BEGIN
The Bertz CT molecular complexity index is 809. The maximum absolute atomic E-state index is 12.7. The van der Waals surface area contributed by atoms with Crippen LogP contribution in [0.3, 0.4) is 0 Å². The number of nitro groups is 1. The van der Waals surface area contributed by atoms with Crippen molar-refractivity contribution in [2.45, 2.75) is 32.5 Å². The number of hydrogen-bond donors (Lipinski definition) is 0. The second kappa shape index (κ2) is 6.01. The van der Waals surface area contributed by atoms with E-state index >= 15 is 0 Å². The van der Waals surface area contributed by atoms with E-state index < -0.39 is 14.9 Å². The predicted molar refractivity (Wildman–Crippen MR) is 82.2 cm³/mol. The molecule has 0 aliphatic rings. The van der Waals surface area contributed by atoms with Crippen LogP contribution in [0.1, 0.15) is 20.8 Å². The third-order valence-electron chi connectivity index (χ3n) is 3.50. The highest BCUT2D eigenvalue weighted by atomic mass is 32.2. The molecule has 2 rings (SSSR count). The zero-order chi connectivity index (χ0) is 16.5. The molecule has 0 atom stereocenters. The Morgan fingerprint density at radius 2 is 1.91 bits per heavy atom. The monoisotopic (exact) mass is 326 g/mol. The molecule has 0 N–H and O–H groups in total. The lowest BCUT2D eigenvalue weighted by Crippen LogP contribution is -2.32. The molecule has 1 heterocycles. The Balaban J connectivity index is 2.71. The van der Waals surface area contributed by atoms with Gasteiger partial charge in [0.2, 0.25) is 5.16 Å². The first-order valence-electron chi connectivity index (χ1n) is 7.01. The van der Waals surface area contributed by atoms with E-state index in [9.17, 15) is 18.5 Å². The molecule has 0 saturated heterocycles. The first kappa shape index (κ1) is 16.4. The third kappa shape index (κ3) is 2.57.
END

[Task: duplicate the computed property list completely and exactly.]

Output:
The Bertz CT molecular complexity index is 809. The maximum absolute atomic E-state index is 12.7. The van der Waals surface area contributed by atoms with Crippen LogP contribution in [0.3, 0.4) is 0 Å². The number of nitro groups is 1. The van der Waals surface area contributed by atoms with Crippen molar-refractivity contribution in [2.45, 2.75) is 32.5 Å². The number of hydrogen-bond donors (Lipinski definition) is 0. The second kappa shape index (κ2) is 6.01. The van der Waals surface area contributed by atoms with E-state index >= 15 is 0 Å². The van der Waals surface area contributed by atoms with E-state index < -0.39 is 14.9 Å². The predicted molar refractivity (Wildman–Crippen MR) is 82.2 cm³/mol. The molecule has 0 aliphatic rings. The van der Waals surface area contributed by atoms with Crippen LogP contribution in [0.1, 0.15) is 20.8 Å². The third-order valence-electron chi connectivity index (χ3n) is 3.50. The highest BCUT2D eigenvalue weighted by atomic mass is 32.2. The molecule has 2 rings (SSSR count). The zero-order chi connectivity index (χ0) is 16.5. The molecule has 0 atom stereocenters. The Morgan fingerprint density at radius 2 is 1.91 bits per heavy atom. The monoisotopic (exact) mass is 326 g/mol. The molecule has 0 N–H and O–H groups in total. The lowest BCUT2D eigenvalue weighted by Crippen LogP contribution is -2.32. The molecule has 1 heterocycles. The Balaban J connectivity index is 2.71. The van der Waals surface area contributed by atoms with Gasteiger partial charge in [0.2, 0.25) is 5.16 Å². The first-order valence-electron chi connectivity index (χ1n) is 7.01. The van der Waals surface area contributed by atoms with E-state index in [9.17, 15) is 18.5 Å². The molecule has 0 saturated heterocycles. The first kappa shape index (κ1) is 16.4. The third kappa shape index (κ3) is 2.57.